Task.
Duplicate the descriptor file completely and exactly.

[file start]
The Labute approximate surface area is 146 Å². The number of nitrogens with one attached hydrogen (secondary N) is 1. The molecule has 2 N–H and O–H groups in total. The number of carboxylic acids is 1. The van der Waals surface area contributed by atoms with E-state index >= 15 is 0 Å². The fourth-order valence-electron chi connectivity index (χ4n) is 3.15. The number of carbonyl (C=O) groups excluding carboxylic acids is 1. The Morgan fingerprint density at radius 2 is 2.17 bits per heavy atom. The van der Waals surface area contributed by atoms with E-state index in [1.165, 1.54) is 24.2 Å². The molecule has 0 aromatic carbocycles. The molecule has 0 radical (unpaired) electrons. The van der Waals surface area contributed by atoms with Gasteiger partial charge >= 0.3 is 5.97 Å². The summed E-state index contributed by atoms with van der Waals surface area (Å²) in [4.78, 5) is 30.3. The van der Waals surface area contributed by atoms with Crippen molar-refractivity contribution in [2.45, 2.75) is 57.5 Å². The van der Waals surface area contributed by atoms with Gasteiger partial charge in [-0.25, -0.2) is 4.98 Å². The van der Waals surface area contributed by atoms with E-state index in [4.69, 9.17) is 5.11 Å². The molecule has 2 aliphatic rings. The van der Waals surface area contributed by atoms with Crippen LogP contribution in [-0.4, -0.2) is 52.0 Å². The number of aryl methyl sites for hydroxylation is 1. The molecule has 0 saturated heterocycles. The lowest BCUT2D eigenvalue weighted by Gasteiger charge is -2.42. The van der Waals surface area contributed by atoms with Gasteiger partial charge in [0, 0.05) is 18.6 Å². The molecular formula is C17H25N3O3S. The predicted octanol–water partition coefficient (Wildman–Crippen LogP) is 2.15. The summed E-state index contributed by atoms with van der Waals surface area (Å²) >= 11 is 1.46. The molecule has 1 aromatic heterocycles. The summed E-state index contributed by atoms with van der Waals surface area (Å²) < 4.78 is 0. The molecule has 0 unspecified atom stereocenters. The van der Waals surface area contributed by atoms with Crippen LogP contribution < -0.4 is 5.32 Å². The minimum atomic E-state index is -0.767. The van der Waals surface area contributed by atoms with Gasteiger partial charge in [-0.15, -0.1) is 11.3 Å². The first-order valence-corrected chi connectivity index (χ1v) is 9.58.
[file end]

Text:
The Labute approximate surface area is 146 Å². The number of nitrogens with one attached hydrogen (secondary N) is 1. The molecule has 2 N–H and O–H groups in total. The number of carboxylic acids is 1. The van der Waals surface area contributed by atoms with E-state index >= 15 is 0 Å². The fourth-order valence-electron chi connectivity index (χ4n) is 3.15. The number of carbonyl (C=O) groups excluding carboxylic acids is 1. The Morgan fingerprint density at radius 2 is 2.17 bits per heavy atom. The van der Waals surface area contributed by atoms with E-state index in [1.165, 1.54) is 24.2 Å². The molecule has 0 aromatic carbocycles. The molecule has 0 radical (unpaired) electrons. The van der Waals surface area contributed by atoms with Gasteiger partial charge >= 0.3 is 5.97 Å². The summed E-state index contributed by atoms with van der Waals surface area (Å²) in [4.78, 5) is 30.3. The van der Waals surface area contributed by atoms with Crippen molar-refractivity contribution in [2.45, 2.75) is 57.5 Å². The van der Waals surface area contributed by atoms with Gasteiger partial charge in [-0.25, -0.2) is 4.98 Å². The van der Waals surface area contributed by atoms with E-state index in [4.69, 9.17) is 5.11 Å². The molecule has 2 aliphatic rings. The van der Waals surface area contributed by atoms with Crippen LogP contribution in [-0.4, -0.2) is 52.0 Å². The number of aryl methyl sites for hydroxylation is 1. The molecule has 0 saturated heterocycles. The lowest BCUT2D eigenvalue weighted by Gasteiger charge is -2.42. The van der Waals surface area contributed by atoms with Gasteiger partial charge in [0, 0.05) is 18.6 Å². The molecular formula is C17H25N3O3S. The predicted octanol–water partition coefficient (Wildman–Crippen LogP) is 2.15. The summed E-state index contributed by atoms with van der Waals surface area (Å²) >= 11 is 1.46. The molecule has 1 aromatic heterocycles. The summed E-state index contributed by atoms with van der Waals surface area (Å²) < 4.78 is 0. The molecule has 0 unspecified atom stereocenters. The van der Waals surface area contributed by atoms with Crippen LogP contribution < -0.4 is 5.32 Å². The minimum atomic E-state index is -0.767. The van der Waals surface area contributed by atoms with Gasteiger partial charge in [-0.15, -0.1) is 11.3 Å². The first-order valence-corrected chi connectivity index (χ1v) is 9.58.